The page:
Help my Child with Autism at Home (Part 1)

Help my child with ASD at home (Part 1)

Help my Child with Autism at Home (Part 1)

How can I help my Child with Autism at Home?

We understand this question is at the heart and mind of every parent we meet. Facing an autism diagnosis is, oftentimes, an overwhelming reality for a family to accept. It can be difficult to stay focused at this time, and ask the important questions. Perhaps the most important of those being: how can I help my child to have a safe and supportive home life?

The first step is learning all you can about autism, as well becoming involved in your child’s treatment; this understanding will go a long way toward building a foundation for you and your child. The following tips, as summarized from Help Guide, are a good start toward an easier home life:  

  1. Consistency is key. Autistic children have trouble when it comes to transferring what they’ve learned in one environment to the next, and consistency is the best way to reinforce learning. Find out what technique your therapist is using so you can continue them at home, or even in other places to inspire progress. Consistency in how you interact with challenging behavior is also very important.
  2. Create a schedule. This ties back into consistency. Having a structured schedule or routine (for meals, therapy, school, and bedtime) tends to encourage the best from children with ASD. Try to keep disruptions at a minimum. If something must be changed, then prepare your child for this in advance.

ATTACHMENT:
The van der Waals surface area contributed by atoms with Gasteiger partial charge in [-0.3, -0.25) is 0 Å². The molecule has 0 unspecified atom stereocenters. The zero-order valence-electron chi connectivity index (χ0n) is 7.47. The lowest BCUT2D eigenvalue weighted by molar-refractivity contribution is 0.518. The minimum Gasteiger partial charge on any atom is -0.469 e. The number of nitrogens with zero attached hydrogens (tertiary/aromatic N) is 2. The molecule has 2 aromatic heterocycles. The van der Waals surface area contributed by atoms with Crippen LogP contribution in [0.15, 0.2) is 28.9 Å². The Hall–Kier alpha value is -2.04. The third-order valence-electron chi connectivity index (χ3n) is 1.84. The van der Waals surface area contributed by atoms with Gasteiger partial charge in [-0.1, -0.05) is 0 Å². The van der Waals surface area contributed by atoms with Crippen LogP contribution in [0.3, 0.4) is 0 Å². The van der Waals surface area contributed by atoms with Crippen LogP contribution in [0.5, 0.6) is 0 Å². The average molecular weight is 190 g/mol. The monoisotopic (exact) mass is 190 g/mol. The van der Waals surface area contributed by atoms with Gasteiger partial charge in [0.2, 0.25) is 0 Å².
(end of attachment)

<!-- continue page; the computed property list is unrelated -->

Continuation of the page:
3. Reward good behavior. Make the effort to catch your child doing something good! Positive reinforcement can work wonders for children with ASD, but be sure to be specific in what you’re praising them for so there’s incentive for repetition.
  4. Make a safe place. Take the time to create a private space in your home where your child can feel secure, safe, and relaxed. You may need to safety proof your home, especially if your child is tantrum prone or has self-injurious behavior. Visual cues may also be helpful, such as labels or colored tape.

Making a strict set of instructions for every child, with any degree of autism, just isn’t practical. It’s important to remember that every child is unique, and what may work in one case could be impossible for another. The above tips are merely a starting point, and each can be adjusted on a case-by-case basis.

What is applicable to all children, however, is the need for acceptance. Be cognizant of appreciating their individuality, successes, and quirks rather than comparing them to other children. And if you must compare them at all, compare them to themselves – look back on the progress they’ve made and remind yourself how far they’ve come, and will continue to go. What will help them more than anything else stated here is feeling loved and accepted.

Check in with us again soon to see more helpful tips on caring for your child at home!

Questions or concerns? Get in touch with our team at [email protected] today to learn more!

Resources and references:

Living with Autism – Guide to successfully living with autism, including how to cope with stress on the family, make the home safe, and deal with sibling issues. (Autism Society of America)

Life Journey Through Autism: A Parent’s Guide to Research (PDF) – In-depth guide teaches parents how to evaluate autism research and choose treatments for their children. (Organization for Autism Research)

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